Wednesday, 15 June 2016

Li-Fi (Light Fidelity)-The future technology In Wireless communication
Whether you’re using wireless internet in a coffee shop, stealing it from the guy next door, or competing for bandwidth at a conference, you have probably gotten frustrated at the slow speeds you face when more than one device is tapped into the network. As more and more people and their many devices access wireless internet, clogged airwaves are going to make it. One germen phycist ‘Harald Haas’ has come up with a solution he calls “data through illumination” –taking the fiber out of fiber optic by sending data through an LED light bulb that varies in intensity faster than the human eye can follow. It’s the same idea band behind infrared remote controls but far more powerful. Haas says his invention, which he calls DLIGHT, can produce data rates faster than 10 megabits per second, which is speedier than your average broadband connection. He envisions a future where data for laptops, smart phones, and tablets is transmitted through the light in a room. And security would be snap – if you can’t see the light, you can’t access the data.  
Li-Fi technology is a ground-breaking light-based communication technology, which makes use of light waves instead of radio technology to deliver data. Using the visible light spectrum, Li-Fi technology can transmit data and unlock capacity which is 10,000 times greater than that available within the radio spectrum. The visible light spectrum is plentiful, free and unlicensed, mitigating the radio frequency spectrum crunch effect.
Li-Fi technology will in future enable faster, more reliable internet connections, even when the demand for data usage has outgrown the available supply from existing technologies such as 4G, LTE and Wi-Fi. It will not replace these technologies, but will work seamlessly alongside them. Using light to deliver wireless internet will also allow connectivity in environments that do not currently readily support Wi-Fi, such as aircraft cabins, hospitals and hazardous environments. Light is already used for data transmission in fiber-optic cables and for point to point links, but Li-Fi is a special and novel combination of technologies that allow it to be universally adopted for mobile ultra high speed internet communications.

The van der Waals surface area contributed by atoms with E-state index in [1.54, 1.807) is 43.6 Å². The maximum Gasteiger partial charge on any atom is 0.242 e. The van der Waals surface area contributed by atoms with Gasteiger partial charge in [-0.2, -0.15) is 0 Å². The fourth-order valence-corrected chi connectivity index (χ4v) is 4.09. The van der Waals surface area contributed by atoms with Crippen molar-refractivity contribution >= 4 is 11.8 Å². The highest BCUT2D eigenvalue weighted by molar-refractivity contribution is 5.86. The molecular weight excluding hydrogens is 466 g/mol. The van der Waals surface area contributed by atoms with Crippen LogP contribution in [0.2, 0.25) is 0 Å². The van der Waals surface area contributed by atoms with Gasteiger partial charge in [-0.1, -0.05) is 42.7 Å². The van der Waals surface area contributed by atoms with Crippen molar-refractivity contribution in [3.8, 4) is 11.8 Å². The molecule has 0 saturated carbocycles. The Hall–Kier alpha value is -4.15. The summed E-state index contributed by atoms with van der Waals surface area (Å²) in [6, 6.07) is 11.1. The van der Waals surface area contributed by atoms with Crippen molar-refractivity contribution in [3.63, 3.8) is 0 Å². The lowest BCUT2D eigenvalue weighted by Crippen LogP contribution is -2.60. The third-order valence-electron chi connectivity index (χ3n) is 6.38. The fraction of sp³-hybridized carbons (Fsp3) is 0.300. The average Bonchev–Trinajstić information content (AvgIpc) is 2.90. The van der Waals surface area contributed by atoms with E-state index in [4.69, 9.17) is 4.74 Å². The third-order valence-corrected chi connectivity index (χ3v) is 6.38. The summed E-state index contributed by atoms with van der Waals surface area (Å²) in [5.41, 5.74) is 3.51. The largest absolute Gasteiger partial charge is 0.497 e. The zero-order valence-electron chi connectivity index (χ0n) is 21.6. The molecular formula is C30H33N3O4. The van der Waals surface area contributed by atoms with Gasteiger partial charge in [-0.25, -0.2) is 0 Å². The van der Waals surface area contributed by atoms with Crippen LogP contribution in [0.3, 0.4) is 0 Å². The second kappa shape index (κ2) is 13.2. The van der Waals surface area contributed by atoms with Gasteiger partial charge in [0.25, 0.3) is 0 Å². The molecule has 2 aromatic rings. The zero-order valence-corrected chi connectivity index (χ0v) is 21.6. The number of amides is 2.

The wide use of solid state lighting offers an opportunity for efficient dual use lighting and communication systems. Innovation in LED and photon receiver technology has ensured the availability of suitable light transmitters and detectors, while advances in the modulation of communication signals for these types of components has been advanced through signal processing techniques, such as multiple-input-multiple-output (MIMO), to become as sophisticated as those used in mobile telecommunications.

Li-Fi technology is being developed into a ubiquitous systems technology, consisting of application specific combinations of light transmitters, light receivers including solar cells, efficient computational algorithms and networking capabilities that can be deployed in a wide range of communication scenarios and in a variety of device platforms. Pure Li-Fi was founded in 2012 with the goal of commercializing the technology. The demo area it set up at MWC consisted of three Li-Fi access points. These were roughly brick-sized boxes attached to LED down lighters, covering an area of around 20 square meters. The boxes effectively turn the lights into wireless antennas. To receive data from these lights you need a dongle that acts as a wireless modem of sorts, which is plugged into your laptop or tablet. The dongles were a bit smaller than a pack of cards and plug in via USB, which also provides the power. There’s a sensor that catches the light coming down and then an infrared component that sends a signal back up. The overhead lights also have a networking component, so it’s possible for multiple users to connect to a single light source, and to move from one light source to another without losing your connection. Li-Fi can already send 10 to 50 times the amount of data that Wi-Fi can in a single area.

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